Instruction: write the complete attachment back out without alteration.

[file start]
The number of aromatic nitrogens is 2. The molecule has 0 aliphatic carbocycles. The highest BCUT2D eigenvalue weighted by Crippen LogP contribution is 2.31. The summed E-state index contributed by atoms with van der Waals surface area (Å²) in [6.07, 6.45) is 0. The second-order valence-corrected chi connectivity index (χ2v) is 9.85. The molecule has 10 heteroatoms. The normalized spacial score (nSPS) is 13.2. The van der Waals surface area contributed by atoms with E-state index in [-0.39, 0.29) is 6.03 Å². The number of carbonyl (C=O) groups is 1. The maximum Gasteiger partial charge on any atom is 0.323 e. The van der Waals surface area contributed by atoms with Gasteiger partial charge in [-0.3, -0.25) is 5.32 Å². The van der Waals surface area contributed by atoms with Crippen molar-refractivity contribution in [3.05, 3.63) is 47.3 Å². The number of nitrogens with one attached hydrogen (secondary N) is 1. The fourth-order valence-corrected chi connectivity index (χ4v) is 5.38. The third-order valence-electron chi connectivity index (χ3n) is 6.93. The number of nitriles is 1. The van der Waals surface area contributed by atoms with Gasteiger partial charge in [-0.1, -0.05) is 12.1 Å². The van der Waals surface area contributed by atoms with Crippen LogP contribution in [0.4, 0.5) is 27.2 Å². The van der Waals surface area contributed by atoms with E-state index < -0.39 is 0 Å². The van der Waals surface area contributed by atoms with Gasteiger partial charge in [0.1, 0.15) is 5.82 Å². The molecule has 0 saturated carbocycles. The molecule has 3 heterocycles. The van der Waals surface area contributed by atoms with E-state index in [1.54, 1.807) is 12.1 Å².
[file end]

The number of aromatic nitrogens is 2. The molecule has 0 aliphatic carbocycles. The highest BCUT2D eigenvalue weighted by Crippen LogP contribution is 2.31. The summed E-state index contributed by atoms with van der Waals surface area (Å²) in [6.07, 6.45) is 0. The second-order valence-corrected chi connectivity index (χ2v) is 9.85. The molecule has 10 heteroatoms. The normalized spacial score (nSPS) is 13.2. The van der Waals surface area contributed by atoms with E-state index in [-0.39, 0.29) is 6.03 Å². The number of carbonyl (C=O) groups is 1. The maximum Gasteiger partial charge on any atom is 0.323 e. The van der Waals surface area contributed by atoms with Gasteiger partial charge in [-0.3, -0.25) is 5.32 Å². The van der Waals surface area contributed by atoms with Crippen molar-refractivity contribution in [3.05, 3.63) is 47.3 Å². The number of nitrogens with one attached hydrogen (secondary N) is 1. The fourth-order valence-corrected chi connectivity index (χ4v) is 5.38. The third-order valence-electron chi connectivity index (χ3n) is 6.93. The number of nitriles is 1. The van der Waals surface area contributed by atoms with Gasteiger partial charge in [-0.1, -0.05) is 12.1 Å². The van der Waals surface area contributed by atoms with Crippen LogP contribution in [0.4, 0.5) is 27.2 Å². The van der Waals surface area contributed by atoms with E-state index < -0.39 is 0 Å². The van der Waals surface area contributed by atoms with Gasteiger partial charge in [0.1, 0.15) is 5.82 Å². The molecule has 0 saturated carbocycles. The molecule has 3 heterocycles. The van der Waals surface area contributed by atoms with E-state index in [1.54, 1.807) is 12.1 Å².